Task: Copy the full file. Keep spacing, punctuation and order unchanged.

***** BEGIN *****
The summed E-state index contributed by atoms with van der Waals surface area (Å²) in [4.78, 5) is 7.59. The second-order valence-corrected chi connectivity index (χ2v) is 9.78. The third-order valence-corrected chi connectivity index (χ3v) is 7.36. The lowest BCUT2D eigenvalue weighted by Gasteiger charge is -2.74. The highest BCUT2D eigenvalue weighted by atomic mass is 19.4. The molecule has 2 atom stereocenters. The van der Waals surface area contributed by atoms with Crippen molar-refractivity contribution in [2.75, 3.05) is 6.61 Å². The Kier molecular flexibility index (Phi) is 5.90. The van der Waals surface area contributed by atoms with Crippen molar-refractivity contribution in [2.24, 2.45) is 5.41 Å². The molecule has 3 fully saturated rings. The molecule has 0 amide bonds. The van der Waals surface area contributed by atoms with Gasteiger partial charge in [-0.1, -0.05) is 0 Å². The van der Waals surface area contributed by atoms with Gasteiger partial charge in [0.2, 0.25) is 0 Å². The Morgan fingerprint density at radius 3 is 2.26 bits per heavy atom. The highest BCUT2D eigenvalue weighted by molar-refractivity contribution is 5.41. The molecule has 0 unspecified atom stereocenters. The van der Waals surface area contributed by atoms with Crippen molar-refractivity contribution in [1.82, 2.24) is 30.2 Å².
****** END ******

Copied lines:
The summed E-state index contributed by atoms with van der Waals surface area (Å²) in [4.78, 5) is 7.59. The second-order valence-corrected chi connectivity index (χ2v) is 9.78. The third-order valence-corrected chi connectivity index (χ3v) is 7.36. The lowest BCUT2D eigenvalue weighted by Gasteiger charge is -2.74. The highest BCUT2D eigenvalue weighted by atomic mass is 19.4. The molecule has 2 atom stereocenters. The van der Waals surface area contributed by atoms with Crippen molar-refractivity contribution in [2.75, 3.05) is 6.61 Å². The Kier molecular flexibility index (Phi) is 5.90. The van der Waals surface area contributed by atoms with Crippen molar-refractivity contribution in [2.24, 2.45) is 5.41 Å². The molecule has 3 fully saturated rings. The molecule has 0 amide bonds. The van der Waals surface area contributed by atoms with Gasteiger partial charge in [-0.1, -0.05) is 0 Å². The van der Waals surface area contributed by atoms with Gasteiger partial charge in [0.2, 0.25) is 0 Å². The Morgan fingerprint density at radius 3 is 2.26 bits per heavy atom. The highest BCUT2D eigenvalue weighted by molar-refractivity contribution is 5.41. The molecule has 0 unspecified atom stereocenters. The van der Waals surface area contributed by atoms with Crippen molar-refractivity contribution in [1.82, 2.24) is 30.2 Å².